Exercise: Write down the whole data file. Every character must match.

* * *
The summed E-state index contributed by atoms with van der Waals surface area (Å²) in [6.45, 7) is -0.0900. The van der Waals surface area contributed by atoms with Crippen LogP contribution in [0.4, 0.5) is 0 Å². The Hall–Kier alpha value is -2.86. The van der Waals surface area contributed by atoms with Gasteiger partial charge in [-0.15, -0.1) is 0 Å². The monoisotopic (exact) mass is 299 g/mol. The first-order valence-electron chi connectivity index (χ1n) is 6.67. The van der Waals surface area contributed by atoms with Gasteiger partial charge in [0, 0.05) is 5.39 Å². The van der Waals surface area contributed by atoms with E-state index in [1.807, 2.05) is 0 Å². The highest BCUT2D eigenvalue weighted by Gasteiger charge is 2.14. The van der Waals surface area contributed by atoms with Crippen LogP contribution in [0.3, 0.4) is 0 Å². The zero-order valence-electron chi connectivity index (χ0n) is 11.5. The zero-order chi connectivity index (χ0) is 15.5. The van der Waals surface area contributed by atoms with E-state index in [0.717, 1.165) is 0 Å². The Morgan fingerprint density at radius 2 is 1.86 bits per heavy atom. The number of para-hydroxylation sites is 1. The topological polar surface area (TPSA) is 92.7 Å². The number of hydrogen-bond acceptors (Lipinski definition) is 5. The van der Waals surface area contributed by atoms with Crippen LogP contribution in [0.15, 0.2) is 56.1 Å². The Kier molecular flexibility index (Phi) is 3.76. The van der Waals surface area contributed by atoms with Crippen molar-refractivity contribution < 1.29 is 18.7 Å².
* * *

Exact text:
The summed E-state index contributed by atoms with van der Waals surface area (Å²) in [6.45, 7) is -0.0900. The van der Waals surface area contributed by atoms with Crippen LogP contribution in [0.4, 0.5) is 0 Å². The Hall–Kier alpha value is -2.86. The van der Waals surface area contributed by atoms with Gasteiger partial charge in [-0.15, -0.1) is 0 Å². The monoisotopic (exact) mass is 299 g/mol. The first-order valence-electron chi connectivity index (χ1n) is 6.67. The van der Waals surface area contributed by atoms with Gasteiger partial charge in [0, 0.05) is 5.39 Å². The van der Waals surface area contributed by atoms with E-state index in [1.807, 2.05) is 0 Å². The highest BCUT2D eigenvalue weighted by Gasteiger charge is 2.14. The van der Waals surface area contributed by atoms with Crippen LogP contribution in [0.3, 0.4) is 0 Å². The zero-order valence-electron chi connectivity index (χ0n) is 11.5. The zero-order chi connectivity index (χ0) is 15.5. The van der Waals surface area contributed by atoms with E-state index in [0.717, 1.165) is 0 Å². The Morgan fingerprint density at radius 2 is 1.86 bits per heavy atom. The number of para-hydroxylation sites is 1. The topological polar surface area (TPSA) is 92.7 Å². The number of hydrogen-bond acceptors (Lipinski definition) is 5. The van der Waals surface area contributed by atoms with Crippen LogP contribution in [0.15, 0.2) is 56.1 Å². The Kier molecular flexibility index (Phi) is 3.76. The van der Waals surface area contributed by atoms with Crippen molar-refractivity contribution < 1.29 is 18.7 Å².